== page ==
You’ve probably heard of these monsters – you know, the Westboro Baptist Church. Started in 1955 by Fred Phelps, this group has been on a crusade against homosexuality for over half a century. They currently have about 40 members…most of which are members of Mr. Phelps family. Now, for purposes of neutrality I won’t comment on the issue of homosexuality; instead, I will focus on the vehemently hateful way in which this group communicates their message.
The stance of the WBC is basically that everything bad that happens to America and Americans is God’s punishment for those in our population and government that engage in or tolerate acts of homosexuality. These days they can be seen protesting at almost any event that will gain them publicity, and most notably at the funerals of servicemen killed overseas. But I digress; my purpose is not to give any more attention to their message of hate, but instead to profile the astonishing duality brought about by the activities of the WBC. And that duality is found in a group called The Patriot Guard Riders.
WARNING – This story may touch you.
Formed in 2005 as a response to the protests of the WBC, the Patriot Guard Riders were initially a motorcycle club with a single mission: protect the families of the fallen from the terrible protests of the WBC, and show the profound respect they have for those who have died in service of our country. But before you let images of Sons of Anarchy form in your head, consider this: The Riders are 100% volunteers. They have members young and old, both male and female, Democrat and Republican, black, white, and almost any other color you could think of. You don’t even need a motorcycle – just a “deep respect for those who serve our country; military, firefighters, or law enforcement.”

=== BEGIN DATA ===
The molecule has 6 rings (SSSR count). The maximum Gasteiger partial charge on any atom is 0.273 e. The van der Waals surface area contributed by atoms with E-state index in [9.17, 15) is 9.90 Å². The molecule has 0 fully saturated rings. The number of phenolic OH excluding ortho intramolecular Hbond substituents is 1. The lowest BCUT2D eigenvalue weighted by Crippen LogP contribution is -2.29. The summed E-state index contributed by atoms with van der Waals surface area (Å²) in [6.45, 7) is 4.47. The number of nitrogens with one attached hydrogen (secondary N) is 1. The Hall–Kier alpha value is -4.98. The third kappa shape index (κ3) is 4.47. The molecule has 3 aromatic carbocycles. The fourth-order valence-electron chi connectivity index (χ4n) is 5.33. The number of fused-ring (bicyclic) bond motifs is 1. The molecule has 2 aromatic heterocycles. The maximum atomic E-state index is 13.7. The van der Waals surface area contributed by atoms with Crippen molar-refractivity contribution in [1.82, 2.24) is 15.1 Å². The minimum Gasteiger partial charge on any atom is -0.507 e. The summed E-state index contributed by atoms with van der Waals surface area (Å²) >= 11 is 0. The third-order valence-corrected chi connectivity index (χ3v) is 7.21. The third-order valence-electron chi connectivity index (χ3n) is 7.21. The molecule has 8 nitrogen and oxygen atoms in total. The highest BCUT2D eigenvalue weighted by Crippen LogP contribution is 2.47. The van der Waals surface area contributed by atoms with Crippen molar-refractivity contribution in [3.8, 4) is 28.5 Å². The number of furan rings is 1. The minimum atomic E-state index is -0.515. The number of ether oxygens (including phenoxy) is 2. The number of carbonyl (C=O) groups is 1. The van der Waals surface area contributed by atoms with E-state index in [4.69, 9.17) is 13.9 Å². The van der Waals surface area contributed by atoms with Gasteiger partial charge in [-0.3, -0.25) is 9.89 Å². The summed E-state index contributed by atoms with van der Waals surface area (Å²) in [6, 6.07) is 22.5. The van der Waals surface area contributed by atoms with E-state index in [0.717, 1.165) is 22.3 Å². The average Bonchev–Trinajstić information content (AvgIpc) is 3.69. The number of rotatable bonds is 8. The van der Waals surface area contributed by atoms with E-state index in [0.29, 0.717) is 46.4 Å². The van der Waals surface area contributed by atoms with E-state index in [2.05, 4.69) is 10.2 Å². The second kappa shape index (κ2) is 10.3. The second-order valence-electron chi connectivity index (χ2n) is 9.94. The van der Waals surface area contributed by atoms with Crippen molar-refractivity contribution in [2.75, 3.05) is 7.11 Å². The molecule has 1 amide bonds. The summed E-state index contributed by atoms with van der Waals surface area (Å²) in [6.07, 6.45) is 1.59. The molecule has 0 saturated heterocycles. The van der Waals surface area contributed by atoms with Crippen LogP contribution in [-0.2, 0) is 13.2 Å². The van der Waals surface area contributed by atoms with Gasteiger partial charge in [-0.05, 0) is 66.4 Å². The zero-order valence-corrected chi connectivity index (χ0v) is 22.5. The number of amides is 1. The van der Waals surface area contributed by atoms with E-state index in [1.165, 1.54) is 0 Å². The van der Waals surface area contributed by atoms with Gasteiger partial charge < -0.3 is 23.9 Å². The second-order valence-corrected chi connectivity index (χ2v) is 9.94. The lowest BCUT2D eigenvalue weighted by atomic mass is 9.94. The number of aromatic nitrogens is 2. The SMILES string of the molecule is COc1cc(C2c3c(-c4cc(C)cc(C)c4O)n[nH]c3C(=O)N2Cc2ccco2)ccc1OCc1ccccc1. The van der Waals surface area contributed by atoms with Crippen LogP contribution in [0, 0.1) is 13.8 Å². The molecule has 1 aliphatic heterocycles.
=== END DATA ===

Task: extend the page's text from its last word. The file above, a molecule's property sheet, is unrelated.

Although the Respect for Fallen Heroes Act prevents protesters from coming within 300 ft of a funeral, their shouts can still be heard during these painful and solemn ceremonies. To combat this, the Riders form a human wall between the protesters and the families, holding American flags and even signing patriotic songs in order to completely negate the presence of the Westboro Baptist Church. They refuse to use violence and vow to completely ignore the protesters, relying instead solely on the power of respect and patriotism.
Today, the Riders have nearly a quarter-million members in all fifty states. They have expanded their activities to the funerals of all uniformed public servants such as police and firemen – but they will never come to the site of any funeral unless they are invited by the families of the fallen. Joining is free of both cost and obligation. I have a deep appreciation for what these great Americans are doing, and hope that you may decide to support them in any way if given the opportunity in the future.
It is beautiful to see something so pure and loving born out of something so filled with hate.